The Ancient Romans were ingenuitive problem solvers, which could be seen clearly in their love of breeding dogs. Many of the breeds we have today and the way we breed dogs date back to practices and breeds established by the Romans.

One such breed is the Rottweiler. Originally, the ancestors of the Rottweilers were used as drover dogs to help drive and guard livestock to feed the Roman armies on the move.

Once the Roman Empire collapsed, these dogs became popular in the German town of Rottweil. The cattle town needed dogs who could protect and drive the herds, pull carts of butchered meat, and protect the owners when they carried their profits home.

These dogs were so popular, they were bred specifically to help out the butchers of the town and came to be known as Rottweiler Metzgerhund, or the Butcher’s Dog of Rottweil. Later, this name was simply shortened to Rottweiler.

Their Purpose Today

Rottweilers were used as cattle dogs until the advent of railroad cattle cars in the 1800s. However, their protectiveness, loyalty, and hard-working attitude made them good candidates for all kinds of jobs like police dogs and guard dogs.

According to the American Kennel Club, Rottweilers were even among the first dogs to be used as guides for the blind. They also worked as search and rescue dogs at disaster sites like the World Trade Center.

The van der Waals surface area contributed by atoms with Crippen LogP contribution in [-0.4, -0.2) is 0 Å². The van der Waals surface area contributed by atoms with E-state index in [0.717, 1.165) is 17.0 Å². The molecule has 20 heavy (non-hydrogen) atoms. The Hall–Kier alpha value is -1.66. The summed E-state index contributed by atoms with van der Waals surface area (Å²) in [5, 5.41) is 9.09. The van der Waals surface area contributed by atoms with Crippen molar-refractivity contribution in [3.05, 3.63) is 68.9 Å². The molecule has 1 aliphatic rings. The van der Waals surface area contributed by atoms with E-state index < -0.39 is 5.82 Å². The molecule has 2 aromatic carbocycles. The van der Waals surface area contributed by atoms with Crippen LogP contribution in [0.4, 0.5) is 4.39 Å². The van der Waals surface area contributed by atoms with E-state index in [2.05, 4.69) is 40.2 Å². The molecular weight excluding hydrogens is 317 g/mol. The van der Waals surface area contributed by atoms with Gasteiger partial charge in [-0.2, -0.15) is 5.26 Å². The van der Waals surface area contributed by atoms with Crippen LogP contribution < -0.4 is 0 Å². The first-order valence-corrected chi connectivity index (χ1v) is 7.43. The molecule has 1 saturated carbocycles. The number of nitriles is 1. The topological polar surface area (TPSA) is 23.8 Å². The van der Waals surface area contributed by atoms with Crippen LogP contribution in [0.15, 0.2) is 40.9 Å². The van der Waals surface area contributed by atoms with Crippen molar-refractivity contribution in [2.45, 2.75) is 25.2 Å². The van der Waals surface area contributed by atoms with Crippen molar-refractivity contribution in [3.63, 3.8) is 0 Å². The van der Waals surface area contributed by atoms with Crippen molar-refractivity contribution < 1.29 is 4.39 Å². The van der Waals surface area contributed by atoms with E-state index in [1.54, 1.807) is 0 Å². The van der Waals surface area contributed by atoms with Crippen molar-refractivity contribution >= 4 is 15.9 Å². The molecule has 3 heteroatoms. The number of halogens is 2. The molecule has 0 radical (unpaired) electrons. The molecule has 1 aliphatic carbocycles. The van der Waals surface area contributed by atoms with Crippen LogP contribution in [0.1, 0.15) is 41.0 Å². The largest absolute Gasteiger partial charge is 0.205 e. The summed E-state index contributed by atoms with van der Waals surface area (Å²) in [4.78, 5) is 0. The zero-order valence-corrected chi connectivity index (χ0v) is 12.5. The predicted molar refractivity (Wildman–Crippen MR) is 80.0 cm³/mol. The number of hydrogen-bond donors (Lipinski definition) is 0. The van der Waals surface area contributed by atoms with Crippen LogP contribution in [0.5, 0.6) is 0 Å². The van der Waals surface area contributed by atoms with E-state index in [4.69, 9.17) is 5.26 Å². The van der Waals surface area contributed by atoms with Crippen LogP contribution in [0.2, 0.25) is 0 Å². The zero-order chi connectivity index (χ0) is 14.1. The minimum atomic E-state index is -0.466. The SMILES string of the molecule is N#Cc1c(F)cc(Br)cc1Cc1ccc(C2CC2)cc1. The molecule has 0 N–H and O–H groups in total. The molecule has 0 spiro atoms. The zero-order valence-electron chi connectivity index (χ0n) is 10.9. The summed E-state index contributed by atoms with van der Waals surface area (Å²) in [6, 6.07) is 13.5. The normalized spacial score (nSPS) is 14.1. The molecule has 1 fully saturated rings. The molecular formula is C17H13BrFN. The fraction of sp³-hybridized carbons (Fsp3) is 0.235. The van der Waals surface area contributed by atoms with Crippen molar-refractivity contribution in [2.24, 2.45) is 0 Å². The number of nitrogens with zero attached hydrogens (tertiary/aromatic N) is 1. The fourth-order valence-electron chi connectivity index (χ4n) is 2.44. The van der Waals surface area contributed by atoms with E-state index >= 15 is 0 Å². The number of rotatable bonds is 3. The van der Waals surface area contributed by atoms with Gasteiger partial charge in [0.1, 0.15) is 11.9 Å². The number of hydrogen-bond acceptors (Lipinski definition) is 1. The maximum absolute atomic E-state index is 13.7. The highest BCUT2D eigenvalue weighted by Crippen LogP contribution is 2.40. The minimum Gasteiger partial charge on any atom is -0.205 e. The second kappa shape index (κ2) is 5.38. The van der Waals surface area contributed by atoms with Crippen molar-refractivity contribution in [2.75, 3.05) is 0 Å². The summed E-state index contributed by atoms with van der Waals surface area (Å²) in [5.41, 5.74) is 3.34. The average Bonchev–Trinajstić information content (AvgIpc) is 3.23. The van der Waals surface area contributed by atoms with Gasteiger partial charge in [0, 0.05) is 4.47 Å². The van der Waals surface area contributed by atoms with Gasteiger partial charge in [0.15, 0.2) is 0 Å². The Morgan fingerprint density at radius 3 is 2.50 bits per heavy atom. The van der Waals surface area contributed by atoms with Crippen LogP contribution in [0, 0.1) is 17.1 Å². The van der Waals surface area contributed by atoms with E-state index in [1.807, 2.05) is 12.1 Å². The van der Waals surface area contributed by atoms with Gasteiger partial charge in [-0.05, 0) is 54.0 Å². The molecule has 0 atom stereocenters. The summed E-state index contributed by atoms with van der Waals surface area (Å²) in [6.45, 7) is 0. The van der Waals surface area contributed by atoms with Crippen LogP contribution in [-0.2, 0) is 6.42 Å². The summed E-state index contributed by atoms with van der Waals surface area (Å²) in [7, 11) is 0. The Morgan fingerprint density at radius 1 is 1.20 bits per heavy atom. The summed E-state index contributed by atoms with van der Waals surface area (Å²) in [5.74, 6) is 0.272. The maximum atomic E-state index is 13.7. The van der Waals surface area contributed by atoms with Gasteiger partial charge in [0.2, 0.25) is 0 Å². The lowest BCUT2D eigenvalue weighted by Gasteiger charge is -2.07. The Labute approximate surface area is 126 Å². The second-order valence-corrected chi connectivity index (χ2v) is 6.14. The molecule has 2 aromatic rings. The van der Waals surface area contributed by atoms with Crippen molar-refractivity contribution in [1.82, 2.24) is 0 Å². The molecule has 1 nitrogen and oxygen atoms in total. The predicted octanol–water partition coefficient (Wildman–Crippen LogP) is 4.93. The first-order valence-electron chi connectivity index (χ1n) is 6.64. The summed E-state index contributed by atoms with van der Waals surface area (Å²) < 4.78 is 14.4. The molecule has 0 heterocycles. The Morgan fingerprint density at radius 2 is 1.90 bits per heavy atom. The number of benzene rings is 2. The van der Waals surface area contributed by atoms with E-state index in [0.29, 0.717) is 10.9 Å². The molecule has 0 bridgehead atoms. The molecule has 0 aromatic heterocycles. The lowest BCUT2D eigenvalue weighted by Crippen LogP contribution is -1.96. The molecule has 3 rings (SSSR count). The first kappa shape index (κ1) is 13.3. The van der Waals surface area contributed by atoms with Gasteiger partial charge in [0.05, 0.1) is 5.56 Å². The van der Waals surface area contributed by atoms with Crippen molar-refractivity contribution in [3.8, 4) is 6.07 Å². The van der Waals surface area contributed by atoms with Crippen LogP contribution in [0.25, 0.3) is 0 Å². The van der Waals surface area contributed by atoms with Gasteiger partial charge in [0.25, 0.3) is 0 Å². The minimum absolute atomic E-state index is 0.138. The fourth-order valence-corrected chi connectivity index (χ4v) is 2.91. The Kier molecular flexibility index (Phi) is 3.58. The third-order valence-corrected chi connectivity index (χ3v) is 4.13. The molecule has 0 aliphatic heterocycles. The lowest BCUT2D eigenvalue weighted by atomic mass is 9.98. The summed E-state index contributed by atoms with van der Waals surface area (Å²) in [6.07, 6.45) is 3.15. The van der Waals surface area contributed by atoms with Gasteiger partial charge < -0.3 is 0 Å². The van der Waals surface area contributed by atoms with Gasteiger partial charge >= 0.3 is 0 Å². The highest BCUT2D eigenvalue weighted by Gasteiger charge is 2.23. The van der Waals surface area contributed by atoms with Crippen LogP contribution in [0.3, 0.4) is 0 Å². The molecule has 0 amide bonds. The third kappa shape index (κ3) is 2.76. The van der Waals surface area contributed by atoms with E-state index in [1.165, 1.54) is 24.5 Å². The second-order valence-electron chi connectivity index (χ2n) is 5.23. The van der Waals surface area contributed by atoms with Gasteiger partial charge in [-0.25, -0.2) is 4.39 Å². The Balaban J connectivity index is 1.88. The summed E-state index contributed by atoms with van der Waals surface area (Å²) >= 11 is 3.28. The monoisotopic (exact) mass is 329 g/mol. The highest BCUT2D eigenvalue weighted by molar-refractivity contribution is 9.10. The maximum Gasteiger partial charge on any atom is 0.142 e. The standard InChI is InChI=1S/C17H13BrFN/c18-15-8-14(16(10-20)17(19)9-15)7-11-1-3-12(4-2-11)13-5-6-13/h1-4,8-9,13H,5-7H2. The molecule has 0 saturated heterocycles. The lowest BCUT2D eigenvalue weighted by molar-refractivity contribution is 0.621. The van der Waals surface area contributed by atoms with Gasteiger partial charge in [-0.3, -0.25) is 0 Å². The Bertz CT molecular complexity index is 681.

Today, the protective instincts of a Rottweiler can be refined to make them excellent guard dogs. This breed is also incredibly loyal and intelligent which makes them excellent family dogs. And, of course, Rottweilers are still great working dogs that can fill a variety of roles in society.

What Dogs Have Webbed Feet?

Here is a list of 13 dogs with webbed feet:

  1. Newfoundland
  2. Portuguese Water Dog
  3. Otterhound
  4. German Shorthaired Pointer
  5. Labrador Retriever
  6. Dachshund
  7. Chesapeake Bay Retriever
  8. Irish Water Spaniel
  9. Poodles
  10. American Water Spaniel
  11. German Wire-Haired Pointer
  12. Weimaraner
  13. Nova Scotia Duck Tolling Retriever


To sum up, Rottweilers don’t typically have webbed feet. While they have a long history of working alongside humans, their purpose has never really included the need to do well in water.

Dogs that have webbed feet are the result of long breeding to encourage this trait in dogs that need to be agile in water as well as on land.

Since Rottweilers were primarily descended from cattle dogs and guard dogs, they never needed to retain the webbing that all dogs once had.

Rottweilers can have more extensive webbing between their toes, but this is generally the result of cross-breeding with dogs that are better adapted to water.

If your Rottweiler has some slight webbing between its toes, this may just be an evolutionary hold-over that most terrestrial animals still have – even you! Humans retain some residual webbing between their fingers and toes, just like dogs.

Whether or not Rottweilers have webbed paws has no bearing on the wonderful companions and hard workers these dogs have proven themselves to be time and again.

Why Rottweilers Don't Have Webbed Feet